DA: The Umbrella Country is written in the first person voice of Gringo, the eleven-year-old protagonist. What advantage did you find in choosing first person narrative to write the novel?
BR: I find the first person to be most authentic. I chose it for all the different voices of the characters in the book. One thing I enjoy about writing is entering another frame of mind, another way of life through a fabricated character. First person brings about the most believable effect. It’s as if you can hear the characters.
DA: You have a unique advantage of seeing America from within, yet also being aware and experiencing the United States as a colonial power. How has that influenced your world-view and your writing?
BR: I’m very much a citizen of the world, as a result of my immigration from a former colony, and also from having lived and studied in Latin America. When outside America, as a man from the third world, I gain a unique perspective on this country’s imperial reach. In Mexico, for instance, I can spot tourists from the U.S., and am more than happy to label them as “Gringos” realizing later that I’m actually one of them. I am an American citizen, but I don’t identify necessarily with what the world thinks an “American” is. Fact is, I find it difficult now to call myself American.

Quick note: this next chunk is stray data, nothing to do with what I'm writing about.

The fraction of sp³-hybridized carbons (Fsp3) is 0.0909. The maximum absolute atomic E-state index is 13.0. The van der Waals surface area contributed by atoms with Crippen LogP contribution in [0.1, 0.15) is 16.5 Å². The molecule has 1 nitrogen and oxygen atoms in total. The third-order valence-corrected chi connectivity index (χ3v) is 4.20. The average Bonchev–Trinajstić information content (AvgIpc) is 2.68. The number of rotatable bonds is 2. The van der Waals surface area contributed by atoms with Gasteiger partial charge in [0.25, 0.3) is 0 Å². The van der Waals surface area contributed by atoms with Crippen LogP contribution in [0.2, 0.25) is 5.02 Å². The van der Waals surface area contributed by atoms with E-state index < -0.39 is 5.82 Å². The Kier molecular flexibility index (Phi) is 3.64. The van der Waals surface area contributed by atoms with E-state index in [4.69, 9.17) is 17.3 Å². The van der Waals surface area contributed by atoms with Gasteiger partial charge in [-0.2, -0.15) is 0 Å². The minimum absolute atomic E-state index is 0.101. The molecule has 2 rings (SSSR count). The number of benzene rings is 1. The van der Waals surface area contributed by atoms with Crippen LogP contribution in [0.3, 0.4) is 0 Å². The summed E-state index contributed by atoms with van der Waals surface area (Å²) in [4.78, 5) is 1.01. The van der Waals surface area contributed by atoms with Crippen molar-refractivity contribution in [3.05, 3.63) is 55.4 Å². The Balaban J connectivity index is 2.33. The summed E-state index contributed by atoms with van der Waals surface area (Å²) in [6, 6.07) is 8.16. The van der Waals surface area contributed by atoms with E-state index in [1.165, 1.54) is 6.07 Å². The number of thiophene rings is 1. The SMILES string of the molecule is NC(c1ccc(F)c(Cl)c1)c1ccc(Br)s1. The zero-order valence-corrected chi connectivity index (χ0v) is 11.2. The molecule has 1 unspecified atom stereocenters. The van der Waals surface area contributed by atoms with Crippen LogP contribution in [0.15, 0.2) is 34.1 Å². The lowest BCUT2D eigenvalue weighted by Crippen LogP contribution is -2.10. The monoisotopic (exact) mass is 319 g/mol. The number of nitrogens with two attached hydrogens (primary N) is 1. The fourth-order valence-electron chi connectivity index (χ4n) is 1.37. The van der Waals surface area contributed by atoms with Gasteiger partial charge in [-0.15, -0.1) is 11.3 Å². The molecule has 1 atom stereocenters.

Living in the City, I prefer to be identified as a New Yorker — or a Manhattanite. I think that puts me and my current work more in context of my life and perspective on literature. That’s one facet of my writing. The other — my continued interest in the Philippines — makes me feel that, because of my unique position in Filipino literature, I can produce works about my country of origin that are influenced by my background in and sentiments towards the peoples of Latin America and the fact that I also live and work in the economic center of the United States.
DA: You describe the Filipino diaspora as an economic one. I suspect that’s a concept that the isolationist segment of America hasn’t thought of much.
BR: The Philippines is the biggest exporter of human bodies in the world’s workforce, especially to their kitchens and bedrooms. The country does not make a big hoot about it because this movement of labor brings back unequaled revenues to the Philippine economy. The Nation recently published a poem of mine titled FILIPINEZA. It’s about the experiences of Filipino maids in Europe. In Greece, the modern Greek dictionary defines “Filipino” as “maid.”
As a poet, I feel strongly about challenging such stereotypes about the Filipino people. They do exist — Filipino maids and women who work as prostitutes in other countries, like, say, Japan — but why and at what cost? These are lingering questions in every third world country that is more than happy to receive payment for trafficking its own people. I have lived in poverty, and I understand the necessity to leave and survive. Although I am not a politician, I write political poetry. And publishing is my venue for my political expression. These poems hopefully bring attention to these issues.